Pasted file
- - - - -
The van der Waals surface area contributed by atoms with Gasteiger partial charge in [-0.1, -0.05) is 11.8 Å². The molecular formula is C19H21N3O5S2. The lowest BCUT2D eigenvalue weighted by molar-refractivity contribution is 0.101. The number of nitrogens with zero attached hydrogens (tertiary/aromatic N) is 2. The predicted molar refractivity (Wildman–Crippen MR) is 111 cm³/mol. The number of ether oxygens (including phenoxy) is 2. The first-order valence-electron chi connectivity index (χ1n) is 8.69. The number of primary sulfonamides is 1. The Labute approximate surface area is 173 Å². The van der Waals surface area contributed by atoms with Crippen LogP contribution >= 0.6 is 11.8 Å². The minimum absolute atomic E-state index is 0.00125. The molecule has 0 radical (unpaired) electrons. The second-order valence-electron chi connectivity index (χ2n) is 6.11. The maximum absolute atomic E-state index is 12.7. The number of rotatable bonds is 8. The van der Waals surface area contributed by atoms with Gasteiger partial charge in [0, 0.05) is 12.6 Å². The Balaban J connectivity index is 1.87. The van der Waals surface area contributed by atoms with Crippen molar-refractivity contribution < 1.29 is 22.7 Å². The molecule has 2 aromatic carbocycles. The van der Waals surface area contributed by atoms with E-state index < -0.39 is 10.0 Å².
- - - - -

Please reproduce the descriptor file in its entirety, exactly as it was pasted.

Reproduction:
The van der Waals surface area contributed by atoms with Gasteiger partial charge in [-0.1, -0.05) is 11.8 Å². The molecular formula is C19H21N3O5S2. The lowest BCUT2D eigenvalue weighted by molar-refractivity contribution is 0.101. The number of nitrogens with zero attached hydrogens (tertiary/aromatic N) is 2. The predicted molar refractivity (Wildman–Crippen MR) is 111 cm³/mol. The number of ether oxygens (including phenoxy) is 2. The first-order valence-electron chi connectivity index (χ1n) is 8.69. The number of primary sulfonamides is 1. The Labute approximate surface area is 173 Å². The van der Waals surface area contributed by atoms with Crippen LogP contribution >= 0.6 is 11.8 Å². The minimum absolute atomic E-state index is 0.00125. The molecule has 0 radical (unpaired) electrons. The second-order valence-electron chi connectivity index (χ2n) is 6.11. The maximum absolute atomic E-state index is 12.7. The number of rotatable bonds is 8. The van der Waals surface area contributed by atoms with Gasteiger partial charge in [0, 0.05) is 12.6 Å². The Balaban J connectivity index is 1.87. The van der Waals surface area contributed by atoms with Crippen molar-refractivity contribution < 1.29 is 22.7 Å². The molecule has 2 aromatic carbocycles. The van der Waals surface area contributed by atoms with E-state index < -0.39 is 10.0 Å².